The U.S. Department of Transportation’s National Highway Traffic Safety Administration (NHTSA) has announced a new proposed rule that would make automatic emergency braking (AEB) systems mandatory in all passenger vehicles and light trucks.
This new ruling – which has yet to be finalized and doesn’t have an implementation date – is projected by the NHTSA to save a minimum of 360 lives per year, as well as reduce injuries by at least 24,000 annually. Moreover, these AEB systems are expected to significantly reduce property damages caused by rear-end crashes.
“Today, we take an important step forward to save lives and make our roadways safer for all Americans,” U.S. Transportation Secretary Pete Buttigieg was quoted as saying. “Just as lifesaving innovations from previous generations like seat belts and air bags have helped improve safety, requiring automatic emergency braking on cars and trucks would keep all of us safer on our roads.”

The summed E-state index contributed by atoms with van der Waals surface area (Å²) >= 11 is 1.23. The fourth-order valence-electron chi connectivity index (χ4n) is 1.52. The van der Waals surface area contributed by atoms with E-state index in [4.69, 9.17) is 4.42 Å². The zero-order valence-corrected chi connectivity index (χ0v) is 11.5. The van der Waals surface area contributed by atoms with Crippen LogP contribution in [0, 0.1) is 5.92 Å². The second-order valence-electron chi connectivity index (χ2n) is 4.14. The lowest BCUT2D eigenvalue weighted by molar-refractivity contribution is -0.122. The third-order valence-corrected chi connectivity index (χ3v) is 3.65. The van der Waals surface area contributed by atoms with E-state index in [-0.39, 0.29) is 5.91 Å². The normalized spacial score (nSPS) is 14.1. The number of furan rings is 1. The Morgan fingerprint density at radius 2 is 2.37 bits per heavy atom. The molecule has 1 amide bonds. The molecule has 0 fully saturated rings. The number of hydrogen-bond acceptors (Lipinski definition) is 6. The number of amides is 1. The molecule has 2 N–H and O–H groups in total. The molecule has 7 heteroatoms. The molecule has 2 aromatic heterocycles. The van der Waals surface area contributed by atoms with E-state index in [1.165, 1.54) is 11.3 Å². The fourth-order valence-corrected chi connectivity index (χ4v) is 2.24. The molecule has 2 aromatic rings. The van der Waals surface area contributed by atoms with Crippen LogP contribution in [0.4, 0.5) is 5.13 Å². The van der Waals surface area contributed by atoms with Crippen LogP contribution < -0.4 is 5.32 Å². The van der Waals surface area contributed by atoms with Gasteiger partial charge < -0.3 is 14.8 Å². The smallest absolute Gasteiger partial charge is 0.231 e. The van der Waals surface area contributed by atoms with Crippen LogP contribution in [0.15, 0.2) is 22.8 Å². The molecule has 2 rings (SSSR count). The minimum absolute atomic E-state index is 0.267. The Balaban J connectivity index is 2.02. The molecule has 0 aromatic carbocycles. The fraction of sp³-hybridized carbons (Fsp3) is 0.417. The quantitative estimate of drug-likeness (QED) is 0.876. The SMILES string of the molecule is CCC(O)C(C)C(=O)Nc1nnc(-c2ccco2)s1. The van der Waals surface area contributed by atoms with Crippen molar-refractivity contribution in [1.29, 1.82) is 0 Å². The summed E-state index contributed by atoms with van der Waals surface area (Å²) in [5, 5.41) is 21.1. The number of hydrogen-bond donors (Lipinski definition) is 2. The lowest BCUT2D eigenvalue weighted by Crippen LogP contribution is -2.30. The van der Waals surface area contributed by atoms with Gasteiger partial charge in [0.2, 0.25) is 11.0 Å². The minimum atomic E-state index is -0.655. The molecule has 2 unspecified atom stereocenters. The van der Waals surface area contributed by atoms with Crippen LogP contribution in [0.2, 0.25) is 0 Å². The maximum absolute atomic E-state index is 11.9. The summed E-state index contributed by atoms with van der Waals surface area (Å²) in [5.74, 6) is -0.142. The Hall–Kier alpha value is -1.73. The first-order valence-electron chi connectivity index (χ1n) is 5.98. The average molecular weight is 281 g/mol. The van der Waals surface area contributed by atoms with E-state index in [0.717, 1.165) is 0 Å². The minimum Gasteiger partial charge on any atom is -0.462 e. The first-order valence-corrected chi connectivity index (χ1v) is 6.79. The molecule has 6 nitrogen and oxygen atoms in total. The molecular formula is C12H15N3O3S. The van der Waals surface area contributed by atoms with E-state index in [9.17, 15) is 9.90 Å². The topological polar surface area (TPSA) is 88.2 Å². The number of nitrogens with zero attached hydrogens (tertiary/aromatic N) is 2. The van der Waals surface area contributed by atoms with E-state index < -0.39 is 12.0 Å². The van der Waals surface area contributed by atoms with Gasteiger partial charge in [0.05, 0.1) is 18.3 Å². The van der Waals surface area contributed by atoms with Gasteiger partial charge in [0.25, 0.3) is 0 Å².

This proposed rule is a component of the NHTSA’s National Roadway Safety Strategy, which launched back in January 2022. This initiative is intended to provide multiple layers of protection with safer roads, safer people, safer vehicles, safer speeds, and better post-crash care.
“We’ve seen the benefits of the AEB system in some passenger vehicles already even at lower speeds, and we want to expand the use of the technology to save even more lives,” NHTSA Chief Counsel Ann Carlson was quoted as saying. “That’s why our proposed rule would require all cars to be able to stop and avoid contact with a vehicle in front of them up to 62 miles per hour. And the proposal would require pedestrian AEB, including requiring that AEB recognize and avoid pedestrians at night. This proposed rule is a major safety advancement.”
It’s worth noting that General Motors released a press release shortly after the NHTSA announcement stating that virtually all GM products are equipped as standard with AEB systems. The latest addition to that list is the 2024 Chevy Corvette, which will feature automatic emergency braking as standard.